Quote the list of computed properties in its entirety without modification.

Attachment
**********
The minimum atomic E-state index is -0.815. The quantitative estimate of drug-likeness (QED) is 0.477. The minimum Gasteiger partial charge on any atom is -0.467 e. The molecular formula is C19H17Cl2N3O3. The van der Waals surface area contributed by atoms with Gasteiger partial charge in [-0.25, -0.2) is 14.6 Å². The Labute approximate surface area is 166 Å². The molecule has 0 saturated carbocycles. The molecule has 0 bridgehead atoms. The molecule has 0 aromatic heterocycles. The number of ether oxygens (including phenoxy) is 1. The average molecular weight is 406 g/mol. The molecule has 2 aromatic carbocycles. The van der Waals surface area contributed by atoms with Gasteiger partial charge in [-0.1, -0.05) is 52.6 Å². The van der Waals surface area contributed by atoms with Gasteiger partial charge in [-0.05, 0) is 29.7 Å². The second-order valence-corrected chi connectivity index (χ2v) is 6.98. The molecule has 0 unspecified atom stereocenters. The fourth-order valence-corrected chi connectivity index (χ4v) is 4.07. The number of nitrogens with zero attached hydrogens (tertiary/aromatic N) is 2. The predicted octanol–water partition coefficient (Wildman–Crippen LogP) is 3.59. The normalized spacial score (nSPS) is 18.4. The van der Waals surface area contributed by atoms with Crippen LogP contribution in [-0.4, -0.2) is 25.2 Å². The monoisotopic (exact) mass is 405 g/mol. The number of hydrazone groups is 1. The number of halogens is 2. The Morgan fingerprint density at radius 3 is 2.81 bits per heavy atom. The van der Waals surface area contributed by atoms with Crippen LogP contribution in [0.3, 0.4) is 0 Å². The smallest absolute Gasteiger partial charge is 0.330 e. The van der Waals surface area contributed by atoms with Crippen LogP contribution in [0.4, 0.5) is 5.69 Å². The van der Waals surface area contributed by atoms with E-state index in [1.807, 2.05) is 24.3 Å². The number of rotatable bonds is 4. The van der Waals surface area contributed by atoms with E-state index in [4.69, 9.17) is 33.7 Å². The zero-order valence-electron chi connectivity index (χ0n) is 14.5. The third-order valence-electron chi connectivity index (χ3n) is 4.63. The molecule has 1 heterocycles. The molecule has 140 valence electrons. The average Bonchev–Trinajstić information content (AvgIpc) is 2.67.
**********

The minimum atomic E-state index is -0.815. The quantitative estimate of drug-likeness (QED) is 0.477. The minimum Gasteiger partial charge on any atom is -0.467 e. The molecular formula is C19H17Cl2N3O3. The van der Waals surface area contributed by atoms with Gasteiger partial charge in [-0.25, -0.2) is 14.6 Å². The Labute approximate surface area is 166 Å². The molecule has 0 saturated carbocycles. The molecule has 0 bridgehead atoms. The molecule has 0 aromatic heterocycles. The number of ether oxygens (including phenoxy) is 1. The average molecular weight is 406 g/mol. The molecule has 2 aromatic carbocycles. The van der Waals surface area contributed by atoms with Gasteiger partial charge in [-0.1, -0.05) is 52.6 Å². The van der Waals surface area contributed by atoms with Gasteiger partial charge in [-0.05, 0) is 29.7 Å². The second-order valence-corrected chi connectivity index (χ2v) is 6.98. The molecule has 0 unspecified atom stereocenters. The fourth-order valence-corrected chi connectivity index (χ4v) is 4.07. The number of nitrogens with zero attached hydrogens (tertiary/aromatic N) is 2. The predicted octanol–water partition coefficient (Wildman–Crippen LogP) is 3.59. The normalized spacial score (nSPS) is 18.4. The van der Waals surface area contributed by atoms with Crippen LogP contribution in [-0.4, -0.2) is 25.2 Å². The monoisotopic (exact) mass is 405 g/mol. The number of hydrazone groups is 1. The number of halogens is 2. The Morgan fingerprint density at radius 3 is 2.81 bits per heavy atom. The van der Waals surface area contributed by atoms with Crippen LogP contribution in [0.3, 0.4) is 0 Å². The smallest absolute Gasteiger partial charge is 0.330 e. The van der Waals surface area contributed by atoms with Crippen LogP contribution in [0.4, 0.5) is 5.69 Å². The van der Waals surface area contributed by atoms with E-state index in [1.807, 2.05) is 24.3 Å². The number of rotatable bonds is 4. The van der Waals surface area contributed by atoms with E-state index in [4.69, 9.17) is 33.7 Å². The zero-order valence-electron chi connectivity index (χ0n) is 14.5. The third-order valence-electron chi connectivity index (χ3n) is 4.63. The molecule has 1 heterocycles. The molecule has 140 valence electrons. The average Bonchev–Trinajstić information content (AvgIpc) is 2.67.